March 11, 2009
Harvard Law School Professor Elizabeth Warren was on hand in Washington, D.C. this week as U.S. senators introduced legislation to create a new government agency, the Financial Product Safety Commission, to help consumers obtain financial products and services without predatory or deceptive financial practices.
Warren, who is currently the chairwoman of the influential Congressional Oversight Panel (COP) monitoring the Treasury’s economic rescue plan, conceived the idea of the commission, which is modeled after the Consumer Product Safety Commission.
On Tuesday, Senators Richard Durbin of Illinois and Charles Schumer of New York introduced the measure in the Senate. The commission would have rule-making authority and would coordinate enforcement with other federal and state regulators. According to the senators, the commission will not take away powers from existing agencies. It will be responsible for identifying practices that undermine sound markets and will educate consumers on the responsible use of financial products and services.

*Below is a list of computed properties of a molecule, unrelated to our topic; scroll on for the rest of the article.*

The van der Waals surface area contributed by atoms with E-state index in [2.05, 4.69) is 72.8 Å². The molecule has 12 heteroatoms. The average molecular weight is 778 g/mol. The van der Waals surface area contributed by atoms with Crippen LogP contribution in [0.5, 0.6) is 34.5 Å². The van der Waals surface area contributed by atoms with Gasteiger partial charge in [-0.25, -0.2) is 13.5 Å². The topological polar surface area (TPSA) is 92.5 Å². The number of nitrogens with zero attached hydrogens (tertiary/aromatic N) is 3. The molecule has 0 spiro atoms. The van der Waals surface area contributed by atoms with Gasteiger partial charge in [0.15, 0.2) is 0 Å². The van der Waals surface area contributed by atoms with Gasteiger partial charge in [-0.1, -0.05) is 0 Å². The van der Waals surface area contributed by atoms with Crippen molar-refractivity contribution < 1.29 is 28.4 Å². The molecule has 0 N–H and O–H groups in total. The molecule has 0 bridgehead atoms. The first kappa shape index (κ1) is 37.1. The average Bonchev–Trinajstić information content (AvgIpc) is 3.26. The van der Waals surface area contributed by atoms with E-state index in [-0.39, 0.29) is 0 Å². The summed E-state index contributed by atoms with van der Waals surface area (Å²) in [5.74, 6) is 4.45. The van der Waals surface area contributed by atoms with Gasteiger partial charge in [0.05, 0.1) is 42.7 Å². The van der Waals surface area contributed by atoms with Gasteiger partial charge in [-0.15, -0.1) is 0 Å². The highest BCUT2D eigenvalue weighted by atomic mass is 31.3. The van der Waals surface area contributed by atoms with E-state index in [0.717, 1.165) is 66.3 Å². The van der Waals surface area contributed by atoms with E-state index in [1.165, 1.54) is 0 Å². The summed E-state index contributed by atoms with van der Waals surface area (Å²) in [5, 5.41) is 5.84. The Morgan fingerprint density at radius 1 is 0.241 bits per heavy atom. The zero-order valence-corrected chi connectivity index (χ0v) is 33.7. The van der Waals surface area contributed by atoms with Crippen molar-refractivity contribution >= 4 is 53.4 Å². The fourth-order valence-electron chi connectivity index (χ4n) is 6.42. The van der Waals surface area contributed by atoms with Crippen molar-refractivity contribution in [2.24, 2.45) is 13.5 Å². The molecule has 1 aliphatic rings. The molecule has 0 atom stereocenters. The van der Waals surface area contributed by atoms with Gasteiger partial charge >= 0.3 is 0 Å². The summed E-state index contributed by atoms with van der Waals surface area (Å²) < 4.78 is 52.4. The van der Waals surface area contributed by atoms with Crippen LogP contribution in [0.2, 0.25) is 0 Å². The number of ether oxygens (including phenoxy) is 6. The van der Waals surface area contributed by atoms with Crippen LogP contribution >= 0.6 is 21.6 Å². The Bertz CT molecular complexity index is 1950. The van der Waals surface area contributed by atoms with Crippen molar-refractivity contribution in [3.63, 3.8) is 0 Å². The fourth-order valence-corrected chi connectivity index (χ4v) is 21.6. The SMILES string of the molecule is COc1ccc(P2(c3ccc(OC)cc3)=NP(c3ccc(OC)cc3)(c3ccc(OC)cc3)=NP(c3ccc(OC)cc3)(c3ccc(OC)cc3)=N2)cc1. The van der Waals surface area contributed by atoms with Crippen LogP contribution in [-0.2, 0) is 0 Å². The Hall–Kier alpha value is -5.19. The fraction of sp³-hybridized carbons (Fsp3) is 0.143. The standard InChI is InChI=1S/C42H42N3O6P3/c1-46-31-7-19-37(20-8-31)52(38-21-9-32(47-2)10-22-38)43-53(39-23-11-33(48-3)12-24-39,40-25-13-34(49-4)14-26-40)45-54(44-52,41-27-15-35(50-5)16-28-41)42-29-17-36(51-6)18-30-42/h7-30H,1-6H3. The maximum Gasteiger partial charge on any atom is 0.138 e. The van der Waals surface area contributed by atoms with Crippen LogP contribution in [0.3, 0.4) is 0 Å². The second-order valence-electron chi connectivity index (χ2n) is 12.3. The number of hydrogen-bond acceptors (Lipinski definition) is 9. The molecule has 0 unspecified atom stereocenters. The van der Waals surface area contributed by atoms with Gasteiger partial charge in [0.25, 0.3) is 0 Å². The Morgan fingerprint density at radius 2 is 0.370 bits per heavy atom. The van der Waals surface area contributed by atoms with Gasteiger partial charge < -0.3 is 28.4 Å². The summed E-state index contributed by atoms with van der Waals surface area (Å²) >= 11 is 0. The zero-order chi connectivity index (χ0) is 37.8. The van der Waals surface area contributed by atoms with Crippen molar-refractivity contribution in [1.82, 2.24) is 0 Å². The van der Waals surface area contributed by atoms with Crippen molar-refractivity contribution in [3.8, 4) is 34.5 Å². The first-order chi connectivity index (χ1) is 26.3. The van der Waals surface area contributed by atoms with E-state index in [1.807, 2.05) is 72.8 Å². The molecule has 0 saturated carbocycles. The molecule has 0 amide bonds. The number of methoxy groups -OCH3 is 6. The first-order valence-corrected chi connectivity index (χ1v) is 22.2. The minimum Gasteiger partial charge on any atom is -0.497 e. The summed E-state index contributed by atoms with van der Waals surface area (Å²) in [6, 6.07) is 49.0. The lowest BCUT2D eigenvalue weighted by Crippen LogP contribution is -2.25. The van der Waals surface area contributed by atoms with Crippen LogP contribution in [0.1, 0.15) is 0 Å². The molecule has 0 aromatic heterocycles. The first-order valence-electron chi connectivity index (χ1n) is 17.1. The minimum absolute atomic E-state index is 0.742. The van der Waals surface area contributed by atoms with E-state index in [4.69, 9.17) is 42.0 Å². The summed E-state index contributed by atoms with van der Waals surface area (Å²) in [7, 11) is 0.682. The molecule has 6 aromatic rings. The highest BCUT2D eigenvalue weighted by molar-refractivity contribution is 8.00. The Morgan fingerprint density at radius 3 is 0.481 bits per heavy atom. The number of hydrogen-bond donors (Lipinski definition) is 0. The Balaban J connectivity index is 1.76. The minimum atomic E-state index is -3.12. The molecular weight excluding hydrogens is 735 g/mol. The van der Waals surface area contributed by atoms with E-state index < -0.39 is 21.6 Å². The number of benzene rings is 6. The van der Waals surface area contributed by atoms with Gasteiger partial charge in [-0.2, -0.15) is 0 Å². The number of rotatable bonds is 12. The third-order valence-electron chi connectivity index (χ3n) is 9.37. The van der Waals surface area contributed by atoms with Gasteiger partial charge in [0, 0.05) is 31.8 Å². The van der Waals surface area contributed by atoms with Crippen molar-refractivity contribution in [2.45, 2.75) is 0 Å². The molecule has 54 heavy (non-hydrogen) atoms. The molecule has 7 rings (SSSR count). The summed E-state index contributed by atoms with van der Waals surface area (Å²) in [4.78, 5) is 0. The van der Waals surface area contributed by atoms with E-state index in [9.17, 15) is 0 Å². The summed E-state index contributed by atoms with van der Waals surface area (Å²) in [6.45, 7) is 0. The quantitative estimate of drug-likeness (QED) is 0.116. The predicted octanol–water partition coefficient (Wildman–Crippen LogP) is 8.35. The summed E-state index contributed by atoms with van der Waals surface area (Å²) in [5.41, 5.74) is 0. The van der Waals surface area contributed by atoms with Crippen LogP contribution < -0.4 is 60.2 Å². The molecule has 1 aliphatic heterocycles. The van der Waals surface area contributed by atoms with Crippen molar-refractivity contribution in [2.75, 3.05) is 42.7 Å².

Last October, Warren co-wrote an essay, “Protect Financial Consumers,” that appeared in the November 7, 2008, issue of Harper’s Magazine. “Go into any appliance store in America and look for a toaster with a one-in-five chance of exploding. You won't find one," she wrote. “But at any mortgage brokerage in the country it has been possible to purchase a loan with a one-in-five foreclosure rate, and the broker doesn't even have to tell you the odds.”
Warren co-wrote the essay, and her 2003 book “The Two-Income Trap: Why Middle-Class Mothers and Fathers Are Going Broke,” with her daughter, Amelia Warren Tyagi. She discussed the need for oversight of financial products and services in an October panel at HLS on the turmoil in financial markets.
Also on Tuesday, Warren appeared on NPR’s “Fresh Air” to discuss the rate of home foreclosures in the United States. A report issued March 6 by the Congressional Oversight Panel warns that the foreclosure rate is so large it threatens the entire economy.
Charged with reporting to Congress on the Treasury’s use of the $700 billion approved by Congress for the Troubled Asset Relief Program (TARP), the Committee has issued two reports, both sharply critical of the Treasury Department at the end of the Bush Administration.